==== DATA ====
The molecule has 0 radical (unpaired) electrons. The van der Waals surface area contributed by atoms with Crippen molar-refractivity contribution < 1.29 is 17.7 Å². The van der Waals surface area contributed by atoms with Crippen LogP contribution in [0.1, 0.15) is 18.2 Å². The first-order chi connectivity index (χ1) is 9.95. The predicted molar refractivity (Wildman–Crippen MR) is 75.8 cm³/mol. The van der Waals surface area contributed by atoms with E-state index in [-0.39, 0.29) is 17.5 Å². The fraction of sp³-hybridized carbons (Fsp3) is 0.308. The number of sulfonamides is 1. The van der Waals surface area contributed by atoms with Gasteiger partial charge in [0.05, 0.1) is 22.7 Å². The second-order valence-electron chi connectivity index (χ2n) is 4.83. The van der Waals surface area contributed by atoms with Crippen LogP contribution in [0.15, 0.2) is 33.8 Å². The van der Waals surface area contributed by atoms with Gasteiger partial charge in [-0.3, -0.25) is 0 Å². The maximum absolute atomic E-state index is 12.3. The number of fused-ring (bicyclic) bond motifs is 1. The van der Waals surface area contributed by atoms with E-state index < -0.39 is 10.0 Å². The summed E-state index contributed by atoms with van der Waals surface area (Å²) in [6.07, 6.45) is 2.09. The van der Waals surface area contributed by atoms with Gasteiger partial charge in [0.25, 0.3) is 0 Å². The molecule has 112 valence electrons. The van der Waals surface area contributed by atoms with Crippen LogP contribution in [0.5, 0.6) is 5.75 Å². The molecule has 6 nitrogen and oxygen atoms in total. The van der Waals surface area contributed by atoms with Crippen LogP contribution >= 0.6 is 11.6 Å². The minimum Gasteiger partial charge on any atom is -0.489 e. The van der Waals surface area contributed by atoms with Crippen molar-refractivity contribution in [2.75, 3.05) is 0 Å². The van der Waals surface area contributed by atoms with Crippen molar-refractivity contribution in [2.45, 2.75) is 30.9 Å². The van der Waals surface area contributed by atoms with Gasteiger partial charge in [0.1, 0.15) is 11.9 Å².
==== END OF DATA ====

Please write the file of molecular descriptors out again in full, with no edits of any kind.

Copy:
The molecule has 0 radical (unpaired) electrons. The van der Waals surface area contributed by atoms with Crippen molar-refractivity contribution < 1.29 is 17.7 Å². The van der Waals surface area contributed by atoms with Crippen LogP contribution in [0.1, 0.15) is 18.2 Å². The first-order chi connectivity index (χ1) is 9.95. The predicted molar refractivity (Wildman–Crippen MR) is 75.8 cm³/mol. The van der Waals surface area contributed by atoms with E-state index in [-0.39, 0.29) is 17.5 Å². The fraction of sp³-hybridized carbons (Fsp3) is 0.308. The number of sulfonamides is 1. The van der Waals surface area contributed by atoms with Gasteiger partial charge in [0.05, 0.1) is 22.7 Å². The second-order valence-electron chi connectivity index (χ2n) is 4.83. The van der Waals surface area contributed by atoms with Crippen LogP contribution in [0.15, 0.2) is 33.8 Å². The van der Waals surface area contributed by atoms with Gasteiger partial charge in [-0.3, -0.25) is 0 Å². The maximum absolute atomic E-state index is 12.3. The number of fused-ring (bicyclic) bond motifs is 1. The van der Waals surface area contributed by atoms with E-state index < -0.39 is 10.0 Å². The summed E-state index contributed by atoms with van der Waals surface area (Å²) in [6.07, 6.45) is 2.09. The van der Waals surface area contributed by atoms with Gasteiger partial charge in [0.25, 0.3) is 0 Å². The molecule has 112 valence electrons. The van der Waals surface area contributed by atoms with Crippen LogP contribution in [0.5, 0.6) is 5.75 Å². The molecule has 6 nitrogen and oxygen atoms in total. The van der Waals surface area contributed by atoms with Crippen LogP contribution >= 0.6 is 11.6 Å². The minimum Gasteiger partial charge on any atom is -0.489 e. The van der Waals surface area contributed by atoms with Crippen molar-refractivity contribution in [2.75, 3.05) is 0 Å². The van der Waals surface area contributed by atoms with Crippen molar-refractivity contribution in [2.45, 2.75) is 30.9 Å². The van der Waals surface area contributed by atoms with Gasteiger partial charge in [0.1, 0.15) is 11.9 Å².